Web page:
The first few years, I favored all things quirky. Recently though, I’ve expanded on the themes that have been on the fringes of what I’ve found interesting over the years – more abstract patterns and close-up images. I’m enjoying taking more quiet images, but as one of my editors pointed out once, it’s all got my “quirky sensibility.”
Q: How’s the book coming?
I’m so behind on where I should be. There are so many different aspects of it to deal with – writing the text, finding out the technical info, doing tests. A lot of what I’m doing is editing photos, which I haven’t done on this scale before, and is a very fun challenge. I’m spending a lot of time cruising the web, finding cool people, interacting with them, getting permission to use their work. I’m learning so much about how to write a book that, when I’m finally done with it, then maybe I’ll know how to do it!
Q: Is there anything you need help with right now?
I need someone to clean my office! But that’s an ongoing issue. For the book, I need an intern or assistant to help with obtaining images and permissions from the contributors. This takes a lot of communication, tracking, and organizing. I put together an ad for an intern, but never published it because I was afraid I wouldn’t have time to deal with all the applicants I might get. So I really need someone like that right now. I’d like to create a good relationship with an intern; I have a lot to teach in return, and I can offer access to my darkroom.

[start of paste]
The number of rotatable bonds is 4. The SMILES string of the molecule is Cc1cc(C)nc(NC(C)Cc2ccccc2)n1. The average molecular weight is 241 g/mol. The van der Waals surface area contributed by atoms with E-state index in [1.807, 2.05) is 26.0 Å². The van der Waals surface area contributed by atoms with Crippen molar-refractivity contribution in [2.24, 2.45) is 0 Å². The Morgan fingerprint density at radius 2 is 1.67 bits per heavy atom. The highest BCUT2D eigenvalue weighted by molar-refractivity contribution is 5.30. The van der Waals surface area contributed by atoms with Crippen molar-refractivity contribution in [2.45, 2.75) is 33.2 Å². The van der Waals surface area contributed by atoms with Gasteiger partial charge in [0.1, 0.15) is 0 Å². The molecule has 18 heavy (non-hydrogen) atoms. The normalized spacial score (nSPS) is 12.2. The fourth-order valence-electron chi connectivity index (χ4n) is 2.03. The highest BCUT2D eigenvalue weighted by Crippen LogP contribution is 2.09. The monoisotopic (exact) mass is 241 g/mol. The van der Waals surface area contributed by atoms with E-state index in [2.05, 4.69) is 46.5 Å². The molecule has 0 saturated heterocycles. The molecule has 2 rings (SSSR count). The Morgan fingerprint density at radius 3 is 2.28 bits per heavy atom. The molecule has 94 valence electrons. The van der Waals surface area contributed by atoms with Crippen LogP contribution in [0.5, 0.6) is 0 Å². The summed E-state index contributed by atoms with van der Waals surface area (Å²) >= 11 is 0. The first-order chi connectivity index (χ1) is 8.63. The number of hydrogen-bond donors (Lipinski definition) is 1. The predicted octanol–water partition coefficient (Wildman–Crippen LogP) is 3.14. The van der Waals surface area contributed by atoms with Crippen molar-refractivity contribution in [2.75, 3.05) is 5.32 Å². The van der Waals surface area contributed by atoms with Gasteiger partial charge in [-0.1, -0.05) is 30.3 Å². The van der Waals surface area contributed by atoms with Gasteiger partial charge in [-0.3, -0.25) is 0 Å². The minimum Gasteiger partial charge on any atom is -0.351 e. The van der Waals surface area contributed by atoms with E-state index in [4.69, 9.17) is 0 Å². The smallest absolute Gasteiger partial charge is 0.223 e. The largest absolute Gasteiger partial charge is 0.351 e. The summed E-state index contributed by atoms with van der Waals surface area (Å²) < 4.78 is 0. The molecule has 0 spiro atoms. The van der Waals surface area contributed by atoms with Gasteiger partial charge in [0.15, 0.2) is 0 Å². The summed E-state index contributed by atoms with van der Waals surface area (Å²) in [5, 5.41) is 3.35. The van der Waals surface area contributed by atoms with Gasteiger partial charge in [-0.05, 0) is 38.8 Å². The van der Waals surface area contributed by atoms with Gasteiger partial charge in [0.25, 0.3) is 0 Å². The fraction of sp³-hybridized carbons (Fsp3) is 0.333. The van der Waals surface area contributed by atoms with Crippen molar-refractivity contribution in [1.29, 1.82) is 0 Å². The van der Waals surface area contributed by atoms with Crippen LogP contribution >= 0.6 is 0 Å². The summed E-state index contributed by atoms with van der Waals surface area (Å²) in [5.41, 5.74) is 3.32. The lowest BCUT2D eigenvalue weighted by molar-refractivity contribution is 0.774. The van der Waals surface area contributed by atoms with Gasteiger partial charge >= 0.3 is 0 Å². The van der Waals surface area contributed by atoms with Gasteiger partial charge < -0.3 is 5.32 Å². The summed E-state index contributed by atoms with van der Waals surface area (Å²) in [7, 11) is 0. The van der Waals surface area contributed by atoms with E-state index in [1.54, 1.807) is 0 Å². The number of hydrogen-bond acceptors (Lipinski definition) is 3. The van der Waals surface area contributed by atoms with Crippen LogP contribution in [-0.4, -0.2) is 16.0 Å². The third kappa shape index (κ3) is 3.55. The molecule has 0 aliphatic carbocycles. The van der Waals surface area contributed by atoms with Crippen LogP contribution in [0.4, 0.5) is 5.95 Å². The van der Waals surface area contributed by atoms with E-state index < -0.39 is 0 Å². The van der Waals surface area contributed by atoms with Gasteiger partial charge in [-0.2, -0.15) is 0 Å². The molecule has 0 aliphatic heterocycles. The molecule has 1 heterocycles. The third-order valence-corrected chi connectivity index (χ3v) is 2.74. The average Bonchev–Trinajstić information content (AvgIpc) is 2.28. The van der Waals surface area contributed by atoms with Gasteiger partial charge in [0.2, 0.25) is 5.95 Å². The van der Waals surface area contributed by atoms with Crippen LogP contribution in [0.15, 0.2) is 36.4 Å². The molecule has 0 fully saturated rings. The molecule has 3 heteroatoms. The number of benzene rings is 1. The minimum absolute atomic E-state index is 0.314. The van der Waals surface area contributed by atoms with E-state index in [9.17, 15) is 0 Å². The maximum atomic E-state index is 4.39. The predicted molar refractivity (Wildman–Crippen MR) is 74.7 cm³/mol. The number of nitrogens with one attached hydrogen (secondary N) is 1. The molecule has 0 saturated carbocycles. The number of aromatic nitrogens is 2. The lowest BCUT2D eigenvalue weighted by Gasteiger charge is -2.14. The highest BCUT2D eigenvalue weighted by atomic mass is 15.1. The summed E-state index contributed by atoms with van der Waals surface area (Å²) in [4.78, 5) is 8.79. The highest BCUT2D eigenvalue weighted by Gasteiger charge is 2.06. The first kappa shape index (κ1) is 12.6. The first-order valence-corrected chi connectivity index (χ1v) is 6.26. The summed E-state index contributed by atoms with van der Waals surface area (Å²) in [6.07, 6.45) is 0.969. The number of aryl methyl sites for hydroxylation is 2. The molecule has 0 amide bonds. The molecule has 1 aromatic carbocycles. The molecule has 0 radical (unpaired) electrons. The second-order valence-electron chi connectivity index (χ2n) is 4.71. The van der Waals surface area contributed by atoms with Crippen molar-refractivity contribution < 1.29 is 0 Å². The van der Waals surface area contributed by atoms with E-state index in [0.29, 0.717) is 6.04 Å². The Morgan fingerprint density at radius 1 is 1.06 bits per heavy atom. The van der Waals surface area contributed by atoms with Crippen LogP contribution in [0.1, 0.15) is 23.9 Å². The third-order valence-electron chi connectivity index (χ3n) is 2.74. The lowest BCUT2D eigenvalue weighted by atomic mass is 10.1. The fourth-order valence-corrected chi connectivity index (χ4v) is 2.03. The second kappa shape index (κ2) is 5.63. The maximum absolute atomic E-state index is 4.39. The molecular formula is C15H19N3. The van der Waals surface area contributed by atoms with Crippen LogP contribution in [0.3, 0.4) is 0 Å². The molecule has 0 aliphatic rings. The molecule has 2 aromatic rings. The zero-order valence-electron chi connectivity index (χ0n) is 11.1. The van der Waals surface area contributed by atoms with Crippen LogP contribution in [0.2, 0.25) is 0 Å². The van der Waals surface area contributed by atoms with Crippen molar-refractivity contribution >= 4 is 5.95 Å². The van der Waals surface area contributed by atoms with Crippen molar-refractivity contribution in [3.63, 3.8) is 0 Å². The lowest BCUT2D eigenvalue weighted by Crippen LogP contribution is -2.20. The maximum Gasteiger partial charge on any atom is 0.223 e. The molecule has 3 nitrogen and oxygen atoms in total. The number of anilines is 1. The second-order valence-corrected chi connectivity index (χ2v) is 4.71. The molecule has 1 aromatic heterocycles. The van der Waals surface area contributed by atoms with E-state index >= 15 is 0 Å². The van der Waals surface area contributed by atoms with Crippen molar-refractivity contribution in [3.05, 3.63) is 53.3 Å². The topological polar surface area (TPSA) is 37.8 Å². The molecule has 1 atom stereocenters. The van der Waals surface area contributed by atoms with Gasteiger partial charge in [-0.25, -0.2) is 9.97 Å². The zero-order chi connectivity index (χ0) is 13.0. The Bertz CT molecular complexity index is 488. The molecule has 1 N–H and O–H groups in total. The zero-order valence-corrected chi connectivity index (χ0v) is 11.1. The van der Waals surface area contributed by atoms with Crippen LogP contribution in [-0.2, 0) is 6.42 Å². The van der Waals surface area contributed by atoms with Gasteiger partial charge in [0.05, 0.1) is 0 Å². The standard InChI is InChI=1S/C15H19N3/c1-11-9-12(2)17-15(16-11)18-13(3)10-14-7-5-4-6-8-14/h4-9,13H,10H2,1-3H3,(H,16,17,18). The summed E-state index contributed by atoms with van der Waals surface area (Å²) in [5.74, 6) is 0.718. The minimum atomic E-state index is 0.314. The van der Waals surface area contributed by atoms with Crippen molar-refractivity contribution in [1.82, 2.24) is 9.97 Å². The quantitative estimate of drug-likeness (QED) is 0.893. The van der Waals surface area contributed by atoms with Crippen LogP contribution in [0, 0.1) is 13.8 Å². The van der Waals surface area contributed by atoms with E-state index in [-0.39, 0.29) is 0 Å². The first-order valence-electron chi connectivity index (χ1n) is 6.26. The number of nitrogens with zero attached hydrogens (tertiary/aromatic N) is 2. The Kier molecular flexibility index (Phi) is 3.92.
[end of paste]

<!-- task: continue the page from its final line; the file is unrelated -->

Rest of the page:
Q: Burning Man has had a big impact on my creativity over the past five years since I discovered the community and the event. Has your participation influenced the way you think about or create art?